So, what does it mean? You recall when we
started talking about the idea of nucleophiles
and electrophiles we used Nu- just to represent
an ideal nucleophile. In this scenario, what
happens in the case of a good nucleophile
is that it attacks the delta+ charge on the carbon
of our haloalkane in a solvent at a specific
temperature. It, then, kicks off the halogen,
leaving as it does, as a halide. And the possible
parameters that influence this reaction are
manifold - the density of the nucleophile,
the leaving group. And this gives rise to
two possible pathways - the so called SN2
and SN1 pathway. We’re going to discuss those
Let’s start off with the SN2 reaction. All
of that abbreviation means is that it is substitution
nucleophilic bimolecular. And in terms of
the reaction mechanism, you will understand
why it is bimolecular rather than unimolecular.
In the case of, for example, sodium hydroxide,
which produces a good, strong nucleophile
in the form of OH-, can attack at the carbon
which is delta+ on our bromoalkane. In this case,
it is 2-bromobutane, our old friend from before.
And what this can do is invert the stereochemistry;
in fact, SN2 reactions carry out that inversion.
And why I mean inversion is if you look at
the species on your screen, which is S in
steric chemistry, I’d recommend that you go
back to when we talked about stereochemistry
for Cahn-Ingold-Prelog rules. Note what’s
In the case of our S steric chemistry, the
bromine takes priority, but in the case of
sodium hydroxide, when it attacks, it attacks
from behind. In doing so, the priority now
falls on the OH group and the bromide ion
is lost, thus changing the order of priority
on that central carbon, which is stereogenic.
This inversion of the stereochemistry can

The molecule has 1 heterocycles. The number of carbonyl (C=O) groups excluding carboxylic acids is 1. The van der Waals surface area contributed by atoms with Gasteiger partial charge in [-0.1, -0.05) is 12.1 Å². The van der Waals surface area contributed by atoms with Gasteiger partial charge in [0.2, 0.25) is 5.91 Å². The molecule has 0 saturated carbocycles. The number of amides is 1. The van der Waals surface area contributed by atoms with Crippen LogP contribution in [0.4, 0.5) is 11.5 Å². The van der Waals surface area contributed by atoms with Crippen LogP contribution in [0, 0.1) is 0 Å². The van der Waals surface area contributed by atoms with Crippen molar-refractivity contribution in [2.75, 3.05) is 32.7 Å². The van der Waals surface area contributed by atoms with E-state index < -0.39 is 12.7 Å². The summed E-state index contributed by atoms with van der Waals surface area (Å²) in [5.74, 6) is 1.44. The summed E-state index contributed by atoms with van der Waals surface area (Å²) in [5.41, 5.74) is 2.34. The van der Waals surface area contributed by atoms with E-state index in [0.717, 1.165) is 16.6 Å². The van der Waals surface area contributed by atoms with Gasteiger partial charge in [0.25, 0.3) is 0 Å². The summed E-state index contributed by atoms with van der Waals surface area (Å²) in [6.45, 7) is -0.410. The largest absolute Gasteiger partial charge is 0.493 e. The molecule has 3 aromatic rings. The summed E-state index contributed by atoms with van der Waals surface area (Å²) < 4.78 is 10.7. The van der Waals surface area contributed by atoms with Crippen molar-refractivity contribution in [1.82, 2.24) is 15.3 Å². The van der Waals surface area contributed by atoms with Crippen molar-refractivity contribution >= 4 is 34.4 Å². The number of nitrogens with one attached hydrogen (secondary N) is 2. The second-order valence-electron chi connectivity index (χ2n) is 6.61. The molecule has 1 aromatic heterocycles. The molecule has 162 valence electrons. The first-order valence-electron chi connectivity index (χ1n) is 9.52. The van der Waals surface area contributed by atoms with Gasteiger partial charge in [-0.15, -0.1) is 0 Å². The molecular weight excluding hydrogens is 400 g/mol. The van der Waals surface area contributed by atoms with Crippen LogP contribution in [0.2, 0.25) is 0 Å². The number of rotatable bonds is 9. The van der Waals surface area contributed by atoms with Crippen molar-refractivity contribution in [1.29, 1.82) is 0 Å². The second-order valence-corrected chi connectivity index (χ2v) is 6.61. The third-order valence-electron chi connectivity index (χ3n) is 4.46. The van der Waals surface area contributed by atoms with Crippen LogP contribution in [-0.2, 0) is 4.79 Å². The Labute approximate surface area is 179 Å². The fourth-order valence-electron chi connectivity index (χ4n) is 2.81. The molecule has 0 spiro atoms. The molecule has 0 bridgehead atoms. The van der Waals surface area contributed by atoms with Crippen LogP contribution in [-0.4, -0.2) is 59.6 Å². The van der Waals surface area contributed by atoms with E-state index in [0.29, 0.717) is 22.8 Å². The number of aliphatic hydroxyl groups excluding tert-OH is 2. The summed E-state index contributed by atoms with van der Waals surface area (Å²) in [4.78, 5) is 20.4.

be shown here, where, for example, we have
the bromine which, in its current form, where
the current stereochemistry is given, results
in an S enantiomer, we can invert that enantiomer
by a nucleophilic attack by hydroxide from
the rear. This kicks off the bromide ion as
effectively as it is attacking on the opposite
side of the leaving group.
As both the nucleophile and the substrate
(here, the 2-bromobutane) are participating
in the main step in the reaction mechanism,
it is said to be bimolecular. That is to say
the reaction rate, not to do with the thermodynamics
or the equilibrium constant, but the reaction
rate, is dependent upon the concentration
of our haloalkane (bromobutane) and also the
concentration of our hydroxide anion.
The rate is dependent on these and is given
in the equation below where the rate is proportional,
although not necessarily always equal directly
to, R-X (our haloalkane) and OH-. This is
bimolecular. And the reason for this should
be relatively easy to see. The more hydroxide
you have and the more haloalkane you have,
the greater the likelihood of them coming
together. It’s the basic principle of collision
theory. So, the more you have of either, the
more likelihood the reaction is to occur.
And in fact, the reaction is dependent upon
those two coming together.
Let’s have a look at the reaction parameters.